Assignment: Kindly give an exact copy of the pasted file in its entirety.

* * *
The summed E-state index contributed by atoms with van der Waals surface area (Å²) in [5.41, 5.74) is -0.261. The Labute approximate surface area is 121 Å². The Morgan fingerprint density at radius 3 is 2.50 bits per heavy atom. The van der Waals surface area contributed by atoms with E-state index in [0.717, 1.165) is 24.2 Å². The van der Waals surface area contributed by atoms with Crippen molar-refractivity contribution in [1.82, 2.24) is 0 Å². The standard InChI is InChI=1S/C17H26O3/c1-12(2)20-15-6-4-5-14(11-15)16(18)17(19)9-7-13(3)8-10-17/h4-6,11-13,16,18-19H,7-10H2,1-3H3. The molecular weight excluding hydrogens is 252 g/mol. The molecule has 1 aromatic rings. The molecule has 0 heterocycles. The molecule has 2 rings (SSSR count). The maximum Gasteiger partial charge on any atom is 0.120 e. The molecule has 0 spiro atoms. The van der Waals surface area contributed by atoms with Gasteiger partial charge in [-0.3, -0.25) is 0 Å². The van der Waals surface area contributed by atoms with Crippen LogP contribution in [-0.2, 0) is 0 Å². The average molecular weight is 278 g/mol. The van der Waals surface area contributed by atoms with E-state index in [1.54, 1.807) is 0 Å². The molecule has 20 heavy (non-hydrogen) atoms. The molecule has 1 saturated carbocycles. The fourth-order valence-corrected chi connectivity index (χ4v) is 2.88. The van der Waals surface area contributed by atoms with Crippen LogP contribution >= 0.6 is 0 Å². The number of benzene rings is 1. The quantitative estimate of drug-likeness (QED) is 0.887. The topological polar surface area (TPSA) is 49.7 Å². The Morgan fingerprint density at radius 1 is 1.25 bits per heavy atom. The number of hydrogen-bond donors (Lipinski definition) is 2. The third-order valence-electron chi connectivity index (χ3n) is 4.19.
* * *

The summed E-state index contributed by atoms with van der Waals surface area (Å²) in [5.41, 5.74) is -0.261. The Labute approximate surface area is 121 Å². The Morgan fingerprint density at radius 3 is 2.50 bits per heavy atom. The van der Waals surface area contributed by atoms with E-state index in [0.717, 1.165) is 24.2 Å². The van der Waals surface area contributed by atoms with Crippen molar-refractivity contribution in [1.82, 2.24) is 0 Å². The standard InChI is InChI=1S/C17H26O3/c1-12(2)20-15-6-4-5-14(11-15)16(18)17(19)9-7-13(3)8-10-17/h4-6,11-13,16,18-19H,7-10H2,1-3H3. The molecular weight excluding hydrogens is 252 g/mol. The molecule has 1 aromatic rings. The molecule has 0 heterocycles. The molecule has 2 rings (SSSR count). The maximum Gasteiger partial charge on any atom is 0.120 e. The molecule has 0 spiro atoms. The van der Waals surface area contributed by atoms with Gasteiger partial charge in [-0.3, -0.25) is 0 Å². The van der Waals surface area contributed by atoms with Crippen LogP contribution in [-0.2, 0) is 0 Å². The average molecular weight is 278 g/mol. The van der Waals surface area contributed by atoms with E-state index in [1.54, 1.807) is 0 Å². The molecule has 20 heavy (non-hydrogen) atoms. The molecule has 1 saturated carbocycles. The fourth-order valence-corrected chi connectivity index (χ4v) is 2.88. The van der Waals surface area contributed by atoms with Crippen LogP contribution >= 0.6 is 0 Å². The number of benzene rings is 1. The quantitative estimate of drug-likeness (QED) is 0.887. The topological polar surface area (TPSA) is 49.7 Å². The Morgan fingerprint density at radius 1 is 1.25 bits per heavy atom. The number of hydrogen-bond donors (Lipinski definition) is 2. The third-order valence-electron chi connectivity index (χ3n) is 4.19.